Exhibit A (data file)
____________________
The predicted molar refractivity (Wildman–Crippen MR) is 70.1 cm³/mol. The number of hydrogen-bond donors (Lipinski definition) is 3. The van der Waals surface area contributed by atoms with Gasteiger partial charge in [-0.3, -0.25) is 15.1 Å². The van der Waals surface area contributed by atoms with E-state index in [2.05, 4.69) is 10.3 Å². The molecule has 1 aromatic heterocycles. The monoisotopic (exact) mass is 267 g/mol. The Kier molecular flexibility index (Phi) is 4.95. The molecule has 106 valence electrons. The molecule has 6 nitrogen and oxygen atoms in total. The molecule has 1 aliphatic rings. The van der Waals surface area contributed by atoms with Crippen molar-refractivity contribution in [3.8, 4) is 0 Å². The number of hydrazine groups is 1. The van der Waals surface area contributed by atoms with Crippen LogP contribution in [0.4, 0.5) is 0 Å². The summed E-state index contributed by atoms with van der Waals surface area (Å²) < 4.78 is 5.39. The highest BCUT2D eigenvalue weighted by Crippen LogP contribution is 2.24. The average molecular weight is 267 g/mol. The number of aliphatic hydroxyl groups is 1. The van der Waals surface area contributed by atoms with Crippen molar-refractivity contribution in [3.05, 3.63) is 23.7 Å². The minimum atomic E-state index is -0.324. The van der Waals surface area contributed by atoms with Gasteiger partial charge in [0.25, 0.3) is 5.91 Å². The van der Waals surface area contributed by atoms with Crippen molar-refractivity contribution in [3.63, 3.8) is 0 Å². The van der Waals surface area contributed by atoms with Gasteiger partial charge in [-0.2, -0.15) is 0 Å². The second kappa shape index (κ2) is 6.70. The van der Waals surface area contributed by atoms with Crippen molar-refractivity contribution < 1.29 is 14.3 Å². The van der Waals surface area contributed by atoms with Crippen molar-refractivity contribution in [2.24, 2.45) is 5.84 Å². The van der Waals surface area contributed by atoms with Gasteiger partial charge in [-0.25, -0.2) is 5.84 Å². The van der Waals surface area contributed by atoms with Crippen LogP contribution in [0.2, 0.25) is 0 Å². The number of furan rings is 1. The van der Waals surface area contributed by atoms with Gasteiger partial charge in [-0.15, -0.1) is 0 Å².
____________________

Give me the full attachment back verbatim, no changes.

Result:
The predicted molar refractivity (Wildman–Crippen MR) is 70.1 cm³/mol. The number of hydrogen-bond donors (Lipinski definition) is 3. The van der Waals surface area contributed by atoms with Gasteiger partial charge in [-0.3, -0.25) is 15.1 Å². The van der Waals surface area contributed by atoms with E-state index in [2.05, 4.69) is 10.3 Å². The molecule has 1 aromatic heterocycles. The monoisotopic (exact) mass is 267 g/mol. The Kier molecular flexibility index (Phi) is 4.95. The molecule has 106 valence electrons. The molecule has 6 nitrogen and oxygen atoms in total. The molecule has 1 aliphatic rings. The van der Waals surface area contributed by atoms with Crippen molar-refractivity contribution in [3.8, 4) is 0 Å². The number of hydrazine groups is 1. The van der Waals surface area contributed by atoms with Crippen LogP contribution in [0.4, 0.5) is 0 Å². The summed E-state index contributed by atoms with van der Waals surface area (Å²) < 4.78 is 5.39. The highest BCUT2D eigenvalue weighted by Crippen LogP contribution is 2.24. The average molecular weight is 267 g/mol. The number of aliphatic hydroxyl groups is 1. The van der Waals surface area contributed by atoms with Crippen molar-refractivity contribution in [3.05, 3.63) is 23.7 Å². The minimum atomic E-state index is -0.324. The van der Waals surface area contributed by atoms with Gasteiger partial charge in [0.25, 0.3) is 5.91 Å². The van der Waals surface area contributed by atoms with Crippen molar-refractivity contribution in [3.63, 3.8) is 0 Å². The van der Waals surface area contributed by atoms with Gasteiger partial charge in [-0.2, -0.15) is 0 Å². The second kappa shape index (κ2) is 6.70. The van der Waals surface area contributed by atoms with Crippen molar-refractivity contribution < 1.29 is 14.3 Å². The van der Waals surface area contributed by atoms with Crippen molar-refractivity contribution in [2.24, 2.45) is 5.84 Å². The van der Waals surface area contributed by atoms with Gasteiger partial charge in [-0.25, -0.2) is 5.84 Å². The van der Waals surface area contributed by atoms with Crippen LogP contribution in [0.2, 0.25) is 0 Å². The number of furan rings is 1. The van der Waals surface area contributed by atoms with Gasteiger partial charge in [-0.15, -0.1) is 0 Å².